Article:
Being a man of my word, a few days later, as the high from the half dime still lingered, I arranged to come back to the property for further exploration. If an 1861 half dime lingered under the soil, there was likely some other good finds to be had.
I proceeded to work the other half of the backyard (with a pitstop to the site of the half dime excavation; sometimes, good finds have close friends) and again pulled out modern coin after modern coin. Closer to the house, I located a “dime spill,” i.e., a 1944 mercury dime, 1964 Roosevelt silver dime, and a modern dime. “Ok, at least if I find nothing else, I’ve left with silver,” I thought. Backyard exploration now over, I took on the side yard, which I had a good feeling about. Well, I’m apparently no psychic because all that I uncovered in the side yard was many shards of siding. These shards are always found around homes and they get you every time because they ring up as silver on your detector, only to disappoint.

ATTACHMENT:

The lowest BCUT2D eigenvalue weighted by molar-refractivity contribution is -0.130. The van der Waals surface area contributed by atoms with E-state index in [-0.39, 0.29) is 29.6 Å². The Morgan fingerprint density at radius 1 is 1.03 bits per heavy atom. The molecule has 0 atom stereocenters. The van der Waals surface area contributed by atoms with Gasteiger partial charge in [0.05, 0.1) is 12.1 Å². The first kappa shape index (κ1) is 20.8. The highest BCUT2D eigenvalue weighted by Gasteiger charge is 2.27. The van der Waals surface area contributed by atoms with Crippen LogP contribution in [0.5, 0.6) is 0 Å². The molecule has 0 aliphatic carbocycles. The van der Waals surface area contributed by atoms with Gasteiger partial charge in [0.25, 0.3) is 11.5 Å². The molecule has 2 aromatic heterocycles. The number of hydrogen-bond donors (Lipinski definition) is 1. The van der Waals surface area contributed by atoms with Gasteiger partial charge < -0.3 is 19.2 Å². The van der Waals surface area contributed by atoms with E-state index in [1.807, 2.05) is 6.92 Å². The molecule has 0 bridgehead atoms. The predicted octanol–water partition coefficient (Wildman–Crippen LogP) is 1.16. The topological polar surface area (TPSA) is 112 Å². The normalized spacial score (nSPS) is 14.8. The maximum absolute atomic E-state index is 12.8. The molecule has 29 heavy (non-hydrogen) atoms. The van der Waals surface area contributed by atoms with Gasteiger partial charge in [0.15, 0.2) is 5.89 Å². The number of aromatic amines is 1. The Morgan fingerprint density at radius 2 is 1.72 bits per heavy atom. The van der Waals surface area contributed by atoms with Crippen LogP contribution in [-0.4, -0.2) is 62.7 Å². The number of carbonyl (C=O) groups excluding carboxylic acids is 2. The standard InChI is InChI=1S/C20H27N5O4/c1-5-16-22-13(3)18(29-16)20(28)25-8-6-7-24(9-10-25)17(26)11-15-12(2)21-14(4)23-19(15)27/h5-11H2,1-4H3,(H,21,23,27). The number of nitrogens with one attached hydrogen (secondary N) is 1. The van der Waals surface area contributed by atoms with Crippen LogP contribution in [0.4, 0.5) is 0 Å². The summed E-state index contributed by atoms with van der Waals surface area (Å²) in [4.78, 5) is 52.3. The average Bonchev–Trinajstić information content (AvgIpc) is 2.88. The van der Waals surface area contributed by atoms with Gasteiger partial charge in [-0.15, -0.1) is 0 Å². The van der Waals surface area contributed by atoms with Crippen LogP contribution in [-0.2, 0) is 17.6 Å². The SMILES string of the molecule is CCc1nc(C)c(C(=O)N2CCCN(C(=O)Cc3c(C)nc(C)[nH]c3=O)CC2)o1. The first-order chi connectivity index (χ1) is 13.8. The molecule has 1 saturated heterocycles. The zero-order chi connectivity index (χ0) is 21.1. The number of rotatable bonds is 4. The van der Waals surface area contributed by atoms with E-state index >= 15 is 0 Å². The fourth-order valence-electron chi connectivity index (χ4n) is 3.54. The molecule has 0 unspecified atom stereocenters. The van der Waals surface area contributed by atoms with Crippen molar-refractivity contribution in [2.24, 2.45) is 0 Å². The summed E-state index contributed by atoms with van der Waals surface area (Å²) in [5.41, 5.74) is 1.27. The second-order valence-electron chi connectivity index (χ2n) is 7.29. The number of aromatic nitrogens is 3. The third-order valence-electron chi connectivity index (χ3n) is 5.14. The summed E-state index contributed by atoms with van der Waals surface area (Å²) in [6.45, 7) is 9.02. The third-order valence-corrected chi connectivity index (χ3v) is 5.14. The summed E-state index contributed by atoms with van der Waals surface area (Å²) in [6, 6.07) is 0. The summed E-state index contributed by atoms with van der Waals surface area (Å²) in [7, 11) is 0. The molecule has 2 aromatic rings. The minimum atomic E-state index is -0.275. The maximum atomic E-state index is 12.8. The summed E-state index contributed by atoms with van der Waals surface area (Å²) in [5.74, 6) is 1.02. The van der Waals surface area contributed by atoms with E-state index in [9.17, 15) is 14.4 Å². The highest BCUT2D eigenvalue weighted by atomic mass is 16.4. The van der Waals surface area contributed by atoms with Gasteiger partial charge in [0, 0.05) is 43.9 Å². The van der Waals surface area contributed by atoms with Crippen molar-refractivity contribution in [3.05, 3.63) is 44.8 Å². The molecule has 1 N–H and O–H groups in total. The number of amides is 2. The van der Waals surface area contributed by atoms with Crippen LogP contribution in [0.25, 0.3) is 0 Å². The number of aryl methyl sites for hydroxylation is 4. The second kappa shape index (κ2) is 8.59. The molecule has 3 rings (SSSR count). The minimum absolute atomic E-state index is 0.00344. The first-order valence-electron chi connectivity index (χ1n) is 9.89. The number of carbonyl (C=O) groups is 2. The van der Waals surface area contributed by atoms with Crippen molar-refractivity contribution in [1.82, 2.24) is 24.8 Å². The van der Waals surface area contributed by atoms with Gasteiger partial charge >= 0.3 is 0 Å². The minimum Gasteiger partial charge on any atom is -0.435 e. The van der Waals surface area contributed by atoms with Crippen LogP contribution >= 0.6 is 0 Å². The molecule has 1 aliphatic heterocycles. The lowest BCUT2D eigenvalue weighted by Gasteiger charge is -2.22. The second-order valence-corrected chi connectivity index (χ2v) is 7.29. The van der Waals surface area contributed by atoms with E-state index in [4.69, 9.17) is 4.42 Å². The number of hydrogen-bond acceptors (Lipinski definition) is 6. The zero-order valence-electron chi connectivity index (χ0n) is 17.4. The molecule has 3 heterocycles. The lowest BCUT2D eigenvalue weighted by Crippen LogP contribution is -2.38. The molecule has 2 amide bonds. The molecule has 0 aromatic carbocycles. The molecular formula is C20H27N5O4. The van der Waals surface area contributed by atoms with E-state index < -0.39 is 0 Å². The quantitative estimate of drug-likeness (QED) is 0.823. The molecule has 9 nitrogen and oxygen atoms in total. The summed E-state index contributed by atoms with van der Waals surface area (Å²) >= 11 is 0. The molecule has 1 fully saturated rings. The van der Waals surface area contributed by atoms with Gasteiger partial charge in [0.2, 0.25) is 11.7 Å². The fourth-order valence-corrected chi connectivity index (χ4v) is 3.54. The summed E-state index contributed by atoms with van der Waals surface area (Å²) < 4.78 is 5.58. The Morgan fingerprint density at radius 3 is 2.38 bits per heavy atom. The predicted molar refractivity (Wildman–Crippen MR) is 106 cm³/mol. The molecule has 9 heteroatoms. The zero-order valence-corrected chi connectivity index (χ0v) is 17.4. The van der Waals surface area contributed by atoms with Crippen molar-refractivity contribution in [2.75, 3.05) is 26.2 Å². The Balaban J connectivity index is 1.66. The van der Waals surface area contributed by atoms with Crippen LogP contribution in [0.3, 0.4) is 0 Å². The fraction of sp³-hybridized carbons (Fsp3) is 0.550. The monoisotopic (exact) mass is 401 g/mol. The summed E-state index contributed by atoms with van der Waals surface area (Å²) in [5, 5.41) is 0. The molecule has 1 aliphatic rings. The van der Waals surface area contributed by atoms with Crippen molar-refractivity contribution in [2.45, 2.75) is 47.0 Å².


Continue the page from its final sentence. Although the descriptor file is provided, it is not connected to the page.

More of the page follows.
I had my eyes on the front yard from the outset, so I was anxious to move there and I did in time. I was getting nothing of interest at all, much to my surprise, when I got what every detectorist hopes for—a “99” VDI— on my screen. A 99 is famously indicative of a Morgan silver dollar, but so far in the many times I’ve had such a VDI, it always turned out to be some larger junk item masking itself as something memorable. I slowly dug the plug, flipped it over, and instantly saw that I was foiled again: It was just a washer the size of a silver dollar. Oh well, at least it provided a moment of excitement.
The day was growing old, it was getting darker, and I was exhausted. It was time to pack it up for the day. I decided to loop around the backyard on my way to the driveway on the other side because, hey, you never know. Walking and swinging aimlessly around the back, I got a solid 85 VDI on my detector. That number is almost always a modern quarter on my machine and I was indeed right after a quick dig. Starting to swing again, I got another 85 and another modern quarter. Then another and, yes, again another. Quarter spill? How did I miss this the first time around?